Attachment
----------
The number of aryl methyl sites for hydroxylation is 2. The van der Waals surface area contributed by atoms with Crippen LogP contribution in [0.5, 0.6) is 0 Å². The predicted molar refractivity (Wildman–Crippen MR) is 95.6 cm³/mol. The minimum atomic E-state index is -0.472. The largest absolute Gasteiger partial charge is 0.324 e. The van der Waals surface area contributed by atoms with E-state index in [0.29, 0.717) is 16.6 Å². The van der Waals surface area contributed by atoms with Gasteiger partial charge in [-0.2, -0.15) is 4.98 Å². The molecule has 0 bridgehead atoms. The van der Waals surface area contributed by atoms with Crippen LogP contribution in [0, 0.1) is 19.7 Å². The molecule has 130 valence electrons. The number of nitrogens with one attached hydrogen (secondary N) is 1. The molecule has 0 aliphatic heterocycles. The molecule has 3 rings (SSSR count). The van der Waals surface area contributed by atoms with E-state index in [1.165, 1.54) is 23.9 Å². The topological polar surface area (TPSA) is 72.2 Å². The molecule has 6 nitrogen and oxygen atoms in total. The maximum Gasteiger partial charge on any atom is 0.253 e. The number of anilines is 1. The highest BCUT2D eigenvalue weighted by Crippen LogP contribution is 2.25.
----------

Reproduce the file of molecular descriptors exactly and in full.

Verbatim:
The number of aryl methyl sites for hydroxylation is 2. The van der Waals surface area contributed by atoms with Crippen LogP contribution in [0.5, 0.6) is 0 Å². The predicted molar refractivity (Wildman–Crippen MR) is 95.6 cm³/mol. The minimum atomic E-state index is -0.472. The largest absolute Gasteiger partial charge is 0.324 e. The van der Waals surface area contributed by atoms with E-state index in [0.29, 0.717) is 16.6 Å². The van der Waals surface area contributed by atoms with Gasteiger partial charge in [-0.2, -0.15) is 4.98 Å². The molecule has 0 bridgehead atoms. The van der Waals surface area contributed by atoms with Crippen LogP contribution in [0, 0.1) is 19.7 Å². The molecule has 130 valence electrons. The number of nitrogens with one attached hydrogen (secondary N) is 1. The molecule has 0 aliphatic heterocycles. The molecule has 3 rings (SSSR count). The van der Waals surface area contributed by atoms with E-state index in [1.165, 1.54) is 23.9 Å². The topological polar surface area (TPSA) is 72.2 Å². The molecule has 6 nitrogen and oxygen atoms in total. The maximum Gasteiger partial charge on any atom is 0.253 e. The number of anilines is 1. The highest BCUT2D eigenvalue weighted by Crippen LogP contribution is 2.25.